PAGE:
your giving me the queezy's.
Member Since: Posts: Comments:
Looks like it is really blowing up on the gom ir,or just under dmax.
Member Since: Posts: Comments:
Quoting scott39:
Expect the NHC track to shift to the Right


...ever so slightly.
Member Since: Posts: Comments:
Quoting cg2916:


What is your track forecast?
I'm thinking landfall in about 102-136 hours with winds of about 95kts/110mph in southeastern Texas.
Member Since: Posts: Comments:
1513. scott39
Expect the NHC track to shift to the Right
Member Since: Posts: Comments:
1512. dewfree
for those who dont believe it .debby is farther north and east .The GFS hasnt waivored iether . The Gfs is the only model that has not been all over the place with this storm
Member Since: Posts: Comments:
i cant see how this is going west
Member Since: Posts: Comments:
Quoting Stormchaser2007:


LLC is still semi-exposed.

Everything is on track so far.
The cooling of cloud tops over the past few hours has been rather impressive; additionally, upper-level winds have subsided to about 15-20kts since this afternoon so that's also helping the cause. If the circulation can manage to tuck itself under the coldest cloud tops and continue to fire intense convection, a 20kt intensification isn't all that unlikely within 12 hours.
Member Since: Posts: Comments:
Quoting Drakoen:
The latest ASCAT places Debby farther north and east of the NHC estimate.


RAP has it at 27.028N, 86.851W

FULL IMAGE

Member Since: June 9, 2007 Posts: 4 Comments: 15892
Quoting MississippiBoy:
Well the way the convection is building I wouldn't be surprised to see a stonger TS in the morning.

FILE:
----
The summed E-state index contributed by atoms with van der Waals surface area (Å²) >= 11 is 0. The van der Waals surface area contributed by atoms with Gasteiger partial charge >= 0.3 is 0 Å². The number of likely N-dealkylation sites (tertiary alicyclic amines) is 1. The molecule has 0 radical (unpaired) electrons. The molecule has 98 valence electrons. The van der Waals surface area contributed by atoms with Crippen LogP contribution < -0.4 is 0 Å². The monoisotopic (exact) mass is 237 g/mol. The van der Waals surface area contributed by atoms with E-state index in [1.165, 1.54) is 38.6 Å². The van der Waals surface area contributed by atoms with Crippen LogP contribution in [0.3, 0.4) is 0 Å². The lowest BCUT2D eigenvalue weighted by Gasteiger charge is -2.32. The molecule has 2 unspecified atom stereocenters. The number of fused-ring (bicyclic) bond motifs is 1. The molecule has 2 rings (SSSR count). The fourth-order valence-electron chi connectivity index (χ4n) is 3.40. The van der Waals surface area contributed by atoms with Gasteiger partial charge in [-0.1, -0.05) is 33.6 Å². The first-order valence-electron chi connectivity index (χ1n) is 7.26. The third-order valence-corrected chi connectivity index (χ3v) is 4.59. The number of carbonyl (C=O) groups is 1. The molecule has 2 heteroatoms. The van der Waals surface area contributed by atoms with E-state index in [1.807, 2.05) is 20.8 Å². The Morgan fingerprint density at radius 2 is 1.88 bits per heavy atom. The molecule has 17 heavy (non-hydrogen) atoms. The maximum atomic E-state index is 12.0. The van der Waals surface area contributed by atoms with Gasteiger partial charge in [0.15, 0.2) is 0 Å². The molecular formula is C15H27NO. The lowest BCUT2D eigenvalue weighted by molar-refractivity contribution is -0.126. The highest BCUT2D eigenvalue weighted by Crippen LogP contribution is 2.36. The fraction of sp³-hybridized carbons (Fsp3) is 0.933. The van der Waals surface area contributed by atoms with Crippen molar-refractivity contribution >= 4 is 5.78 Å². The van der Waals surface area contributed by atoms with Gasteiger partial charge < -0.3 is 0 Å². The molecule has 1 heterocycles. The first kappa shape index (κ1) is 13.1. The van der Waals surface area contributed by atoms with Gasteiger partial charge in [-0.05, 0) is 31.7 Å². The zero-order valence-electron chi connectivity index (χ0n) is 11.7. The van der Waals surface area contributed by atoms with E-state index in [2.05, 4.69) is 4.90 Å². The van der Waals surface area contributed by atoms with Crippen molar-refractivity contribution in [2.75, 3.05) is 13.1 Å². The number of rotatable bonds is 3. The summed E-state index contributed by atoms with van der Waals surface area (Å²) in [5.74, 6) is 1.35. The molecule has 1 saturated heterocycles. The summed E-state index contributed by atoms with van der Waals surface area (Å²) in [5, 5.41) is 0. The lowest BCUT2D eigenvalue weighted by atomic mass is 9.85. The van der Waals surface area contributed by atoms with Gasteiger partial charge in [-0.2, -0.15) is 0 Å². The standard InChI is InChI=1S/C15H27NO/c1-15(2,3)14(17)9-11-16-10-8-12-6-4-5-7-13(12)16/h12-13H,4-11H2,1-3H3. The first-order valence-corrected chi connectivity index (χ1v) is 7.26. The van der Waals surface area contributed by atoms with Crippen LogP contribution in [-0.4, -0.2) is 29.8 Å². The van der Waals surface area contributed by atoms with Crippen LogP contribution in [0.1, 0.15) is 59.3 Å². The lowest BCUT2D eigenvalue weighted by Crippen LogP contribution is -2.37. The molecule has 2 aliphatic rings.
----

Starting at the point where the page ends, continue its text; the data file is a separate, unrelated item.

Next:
Especially during DMAX. That should really aid in intensification too.
Member Since: Posts: Comments:
1507. dewfree
you say what you want to concerining debby ,if others dont like well they will get over it
Member Since: Posts: Comments:
1506. Patrap
Member Since: July 3, 2005 Posts: 424 Comments: 128344
well our weather people gave us a 30% chance of rain tommorow.I'm going to push it to 60% by the looks of things.
Member Since: Posts: Comments:
Debby's center still appears to be slightly west of 87 W. Should that convection continue to blossom, however, it will likely begin to cover the circulation...and intensification would follow. I actually think Debby may be a bit stronger than 50 mph right now. Morning recon flight will be mighty interesting, especially if Debby continues what it is doing now.
Member Since: Posts: Comments:
1503. scott39
Im going on the record to say that Debbie fills in farther E and N and slams into LA.
Member Since: Posts: Comments:
Quoting RussianWinter:


It's not exactly out of question.


In fact, it appears to be doing just that, to me.

But I'm afraid to say anything anymore because I get ridiculed on here.

Apparently, I'm an idiot and not allowed to post what I think I'm seeing.
Member Since: Posts: Comments:
1501. Drakoen
The latest ASCAT places Debby farther north and east of the NHC estimate.
Member Since: Posts: Comments:
1500. Patrap
Quoting BradentonBrew:
Well count us as one of the first "casualties" of TS Debbie. Wind has knocked power out. Let's hope FP&L doesn't take hours upon hours to get it back up.


This Video of a Tornado was taken by a wunderblogger in Naples, Fla today and shows us that a Tropical Storm can and usually does damage well inland from the Center.

Member Since: July 3, 2005 Posts: 424 Comments: 128344
1499. MahFL
Debbie is sure exploding tonight, looks like the center is indeed reforming under the convection.
Member Since: Posts: Comments:
1498. owntime
This is a strange weather event to say the least.